sudo /opt/splunkforwarder/bin/splunk add monitor /var/log/openvpn.log -index main -sourcetype OpenVPN

    Splunk (manual):
    sudo vi /opt/splunkforwarder/etc/apps/search/local/inputs.conf

    [monitor:///var/log/openvpn.log]
    disabled = false
    index = main
    sourcetype = OpenVPN

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Selenium HtmlUnit driver separated in 2.53.0

I’ve been a user of Selenium testing for several years, though I noticed that some classes related to the HtmlUnit WebDriver were missing after upgrading from 2.52.0 to 2.53.0. After some research, I discovered that it is now a separate dependency allowing for a separate release cycle. Additionally, if you don’t use this (relatively generic) webdriver, you will no longer need to have it in your binaries.

Here’s all you need to do to add it to your Maven projects for testing.

In your pom.xml file:

<properties>
<selenium.version>2.53.0</selenium.version>
<htmlunitdriver.version>2.20</htmlunitdriver.version>
</properties>
<dependencies>
<dependency>
<groupId>org.seleniumhq.selenium</groupId>
<artifactId>selenium-java</artifactId>
<version>${selenium.version}</version>
<scope>test</scope>
</dependency>
<dependency>
<groupId>org.seleniumhq.selenium</groupId>
<artifactId>htmlunit-driver</artifactId>
<version>${htmlunitdriver.version}</version>
<scope>test</scope>
</dependency>
</dependencies>

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Squid3 Proxy on Ubuntu

Using a personal proxy server can be helpful for a variety of reasons, such as:

  • Performance – network speed and bandwidth
  • Security – filtering and monitoring
  • Debugging – to trace activity

Here are some simple steps to get you started,  obviously you will need to further “harden” security to make it production ready!


sudo apt-get install squid3


cd /etc/squid3/
sudo mv squid.conf squid.orig
sudo vi squid.conf

NOTE: the following configuration works, but will likely need to be adapted for your specific usage.


http_port 3128
visible_hostname proxy.EXAMPLE.com
auth_param digest program /usr/lib/squid3/digest_file_auth -c /etc/squid3/passwords
#auth_param digest program /usr/lib/squid3/digest_pw_auth -c /etc/squid3/passwords
auth_param digest realm proxy
auth_param basic credentialsttl 4 hours
acl authenticated proxy_auth REQUIRED
acl localnet src 10.0.0.0/8 # RFC 1918 possible internal network
acl localnet src 172.16.0.0/12 # RFC 1918 possible internal network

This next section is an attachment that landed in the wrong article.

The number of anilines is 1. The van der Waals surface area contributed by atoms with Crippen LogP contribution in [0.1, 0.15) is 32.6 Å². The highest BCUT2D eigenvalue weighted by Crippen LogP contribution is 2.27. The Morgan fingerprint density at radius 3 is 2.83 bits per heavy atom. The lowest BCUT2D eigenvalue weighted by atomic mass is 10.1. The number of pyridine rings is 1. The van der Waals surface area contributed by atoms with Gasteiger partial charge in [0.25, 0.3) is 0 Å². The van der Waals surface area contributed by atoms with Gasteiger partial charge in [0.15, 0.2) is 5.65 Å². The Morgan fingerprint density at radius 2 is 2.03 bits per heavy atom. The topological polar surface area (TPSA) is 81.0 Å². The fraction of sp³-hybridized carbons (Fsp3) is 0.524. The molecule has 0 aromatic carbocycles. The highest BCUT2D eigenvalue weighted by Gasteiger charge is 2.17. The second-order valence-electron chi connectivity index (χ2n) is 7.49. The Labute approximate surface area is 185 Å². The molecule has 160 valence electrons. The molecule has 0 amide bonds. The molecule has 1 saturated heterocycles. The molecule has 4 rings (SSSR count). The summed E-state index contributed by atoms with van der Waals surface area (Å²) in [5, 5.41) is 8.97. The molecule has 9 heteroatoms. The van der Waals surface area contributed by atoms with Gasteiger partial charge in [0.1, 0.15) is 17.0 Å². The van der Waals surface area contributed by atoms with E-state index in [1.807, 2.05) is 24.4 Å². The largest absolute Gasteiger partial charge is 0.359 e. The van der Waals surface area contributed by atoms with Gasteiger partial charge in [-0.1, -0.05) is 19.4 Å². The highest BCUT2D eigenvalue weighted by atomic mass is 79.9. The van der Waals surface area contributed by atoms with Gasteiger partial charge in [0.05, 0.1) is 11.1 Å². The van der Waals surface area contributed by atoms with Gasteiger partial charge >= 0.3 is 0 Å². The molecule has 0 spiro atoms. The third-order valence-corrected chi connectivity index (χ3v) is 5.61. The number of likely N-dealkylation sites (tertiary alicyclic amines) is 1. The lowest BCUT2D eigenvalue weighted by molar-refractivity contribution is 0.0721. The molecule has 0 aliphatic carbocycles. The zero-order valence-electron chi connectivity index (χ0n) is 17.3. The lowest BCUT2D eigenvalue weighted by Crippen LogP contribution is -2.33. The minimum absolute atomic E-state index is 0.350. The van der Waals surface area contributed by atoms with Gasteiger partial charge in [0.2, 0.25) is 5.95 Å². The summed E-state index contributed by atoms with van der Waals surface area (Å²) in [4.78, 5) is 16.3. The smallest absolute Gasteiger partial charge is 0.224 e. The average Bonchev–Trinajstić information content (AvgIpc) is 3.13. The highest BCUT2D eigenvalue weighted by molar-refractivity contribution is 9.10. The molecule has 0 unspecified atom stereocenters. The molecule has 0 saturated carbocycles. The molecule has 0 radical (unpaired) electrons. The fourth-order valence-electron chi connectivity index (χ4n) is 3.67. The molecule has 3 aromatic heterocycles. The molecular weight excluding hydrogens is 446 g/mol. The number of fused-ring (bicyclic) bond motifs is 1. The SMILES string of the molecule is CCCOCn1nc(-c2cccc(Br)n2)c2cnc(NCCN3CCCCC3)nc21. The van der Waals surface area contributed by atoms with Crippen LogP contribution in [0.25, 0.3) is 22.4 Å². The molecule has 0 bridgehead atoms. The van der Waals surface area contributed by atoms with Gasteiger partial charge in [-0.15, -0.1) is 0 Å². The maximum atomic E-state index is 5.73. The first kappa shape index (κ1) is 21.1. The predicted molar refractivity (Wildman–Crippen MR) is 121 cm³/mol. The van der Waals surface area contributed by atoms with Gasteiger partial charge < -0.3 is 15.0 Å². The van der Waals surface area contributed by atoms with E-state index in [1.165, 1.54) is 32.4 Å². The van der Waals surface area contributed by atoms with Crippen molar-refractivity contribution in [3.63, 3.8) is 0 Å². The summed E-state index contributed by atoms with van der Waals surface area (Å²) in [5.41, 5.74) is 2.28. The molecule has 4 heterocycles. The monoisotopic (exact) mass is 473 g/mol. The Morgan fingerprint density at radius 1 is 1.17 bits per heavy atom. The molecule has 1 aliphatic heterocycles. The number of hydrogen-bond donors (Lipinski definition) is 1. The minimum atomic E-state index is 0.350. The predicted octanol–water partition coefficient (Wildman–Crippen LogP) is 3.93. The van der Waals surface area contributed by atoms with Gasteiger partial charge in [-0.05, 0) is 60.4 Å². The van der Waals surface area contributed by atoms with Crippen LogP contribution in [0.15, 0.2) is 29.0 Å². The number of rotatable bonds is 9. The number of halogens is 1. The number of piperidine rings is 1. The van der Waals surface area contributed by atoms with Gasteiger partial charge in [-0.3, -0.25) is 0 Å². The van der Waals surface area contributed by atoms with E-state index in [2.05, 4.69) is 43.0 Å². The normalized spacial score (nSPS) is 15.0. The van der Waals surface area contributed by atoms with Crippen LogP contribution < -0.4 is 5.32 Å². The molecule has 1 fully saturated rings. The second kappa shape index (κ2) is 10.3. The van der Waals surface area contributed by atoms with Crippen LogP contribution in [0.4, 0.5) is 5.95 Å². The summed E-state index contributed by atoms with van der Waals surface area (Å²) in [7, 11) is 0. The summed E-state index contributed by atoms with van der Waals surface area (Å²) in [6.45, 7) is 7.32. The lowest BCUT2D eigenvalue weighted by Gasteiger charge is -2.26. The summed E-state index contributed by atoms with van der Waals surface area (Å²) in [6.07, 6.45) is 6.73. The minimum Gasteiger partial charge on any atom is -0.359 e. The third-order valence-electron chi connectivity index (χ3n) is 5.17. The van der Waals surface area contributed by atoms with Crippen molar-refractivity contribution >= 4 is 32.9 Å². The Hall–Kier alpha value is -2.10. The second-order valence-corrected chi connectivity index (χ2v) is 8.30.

acl localnet src 192.168.0.0/16 # RFC 1918 possible internal network
acl localnet src fc00::/7 # RFC 4193 local private network range
acl localnet src fe80::/10 # RFC 4291 link-local (directly plugged) machines
#acl SSL_ports port 443
#http_access deny to_localhost
#http_access deny CONNECT !SSL_ports
http_access allow localnet
http_access allow localhost
http_access allow authenticated
via on
forwarded_for transparent

Create the users and passwords:

sudo apt-get install apache2-utils (required for htdigest)
sudo htdigest -c /etc/squid3/passwords proxy user1
sudo htdigest /etc/squid3/passwords proxy user2

Open up firewall port (if enabled):

sudo ufw allow 3128

Restart the server and tail the logs:

sudo service squid3 restart
sudo tail -f /var/log/squid3/access.log

OTHER FILE LOCATIONS:

/var/spool/squid3
/etc/squid3

MONITORING with Splunk…

sudo /opt/splunkforwarder/bin/splunk add monitor /var/log/squid3/access.log -index main -sourcetype Squid3
sudo /opt/splunkforwarder/bin/splunk add monitor /var/log/squid3/cache.log -index main -sourcetype Squid3

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HTML5 Link Prefetching

Link prefetching is used to identify a resource that might be required by the next navigation, and that the user agent SHOULD fetch, such that the user agent can deliver a faster response once the resource is requested in the future.


<link rel="prefetch" href="http://www.example.com/images/sprite.png" />

<link rel="prefetch" href="/images/sprite.png" />

Supported in:

  • MSIE 11+/Edge
  • Firefox 3.5+ (for HTTPS)
  • Chrome
  • Opera